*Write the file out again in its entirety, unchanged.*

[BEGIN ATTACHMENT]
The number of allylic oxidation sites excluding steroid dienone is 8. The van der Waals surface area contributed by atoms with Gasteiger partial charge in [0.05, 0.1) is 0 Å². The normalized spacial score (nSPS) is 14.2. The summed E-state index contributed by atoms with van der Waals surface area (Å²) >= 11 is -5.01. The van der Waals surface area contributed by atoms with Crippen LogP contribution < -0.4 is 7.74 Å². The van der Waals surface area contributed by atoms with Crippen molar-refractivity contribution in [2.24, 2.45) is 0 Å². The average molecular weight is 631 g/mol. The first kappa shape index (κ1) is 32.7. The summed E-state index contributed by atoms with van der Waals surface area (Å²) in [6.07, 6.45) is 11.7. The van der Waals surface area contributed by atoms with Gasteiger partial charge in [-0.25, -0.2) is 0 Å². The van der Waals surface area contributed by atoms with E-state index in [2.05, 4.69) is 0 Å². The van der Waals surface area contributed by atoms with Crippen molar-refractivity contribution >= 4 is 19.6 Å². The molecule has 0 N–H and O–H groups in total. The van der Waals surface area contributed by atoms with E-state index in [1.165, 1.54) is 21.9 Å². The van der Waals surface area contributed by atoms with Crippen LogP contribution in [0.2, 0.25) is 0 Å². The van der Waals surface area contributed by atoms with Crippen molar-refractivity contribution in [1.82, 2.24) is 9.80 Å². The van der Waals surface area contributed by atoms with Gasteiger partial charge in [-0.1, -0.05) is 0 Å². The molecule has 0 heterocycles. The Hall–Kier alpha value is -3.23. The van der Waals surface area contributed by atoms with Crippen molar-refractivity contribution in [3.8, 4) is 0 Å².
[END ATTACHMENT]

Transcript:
The number of allylic oxidation sites excluding steroid dienone is 8. The van der Waals surface area contributed by atoms with Gasteiger partial charge in [0.05, 0.1) is 0 Å². The normalized spacial score (nSPS) is 14.2. The summed E-state index contributed by atoms with van der Waals surface area (Å²) >= 11 is -5.01. The van der Waals surface area contributed by atoms with Crippen LogP contribution < -0.4 is 7.74 Å². The van der Waals surface area contributed by atoms with Crippen molar-refractivity contribution in [2.24, 2.45) is 0 Å². The average molecular weight is 631 g/mol. The first kappa shape index (κ1) is 32.7. The summed E-state index contributed by atoms with van der Waals surface area (Å²) in [6.07, 6.45) is 11.7. The van der Waals surface area contributed by atoms with Gasteiger partial charge in [-0.25, -0.2) is 0 Å². The van der Waals surface area contributed by atoms with E-state index in [2.05, 4.69) is 0 Å². The van der Waals surface area contributed by atoms with Crippen molar-refractivity contribution >= 4 is 19.6 Å². The molecule has 0 N–H and O–H groups in total. The van der Waals surface area contributed by atoms with E-state index in [1.165, 1.54) is 21.9 Å². The van der Waals surface area contributed by atoms with Crippen LogP contribution in [0.2, 0.25) is 0 Å². The van der Waals surface area contributed by atoms with Crippen molar-refractivity contribution in [1.82, 2.24) is 9.80 Å². The van der Waals surface area contributed by atoms with Gasteiger partial charge in [-0.1, -0.05) is 0 Å². The molecule has 0 heterocycles. The Hall–Kier alpha value is -3.23. The van der Waals surface area contributed by atoms with Crippen molar-refractivity contribution in [3.8, 4) is 0 Å².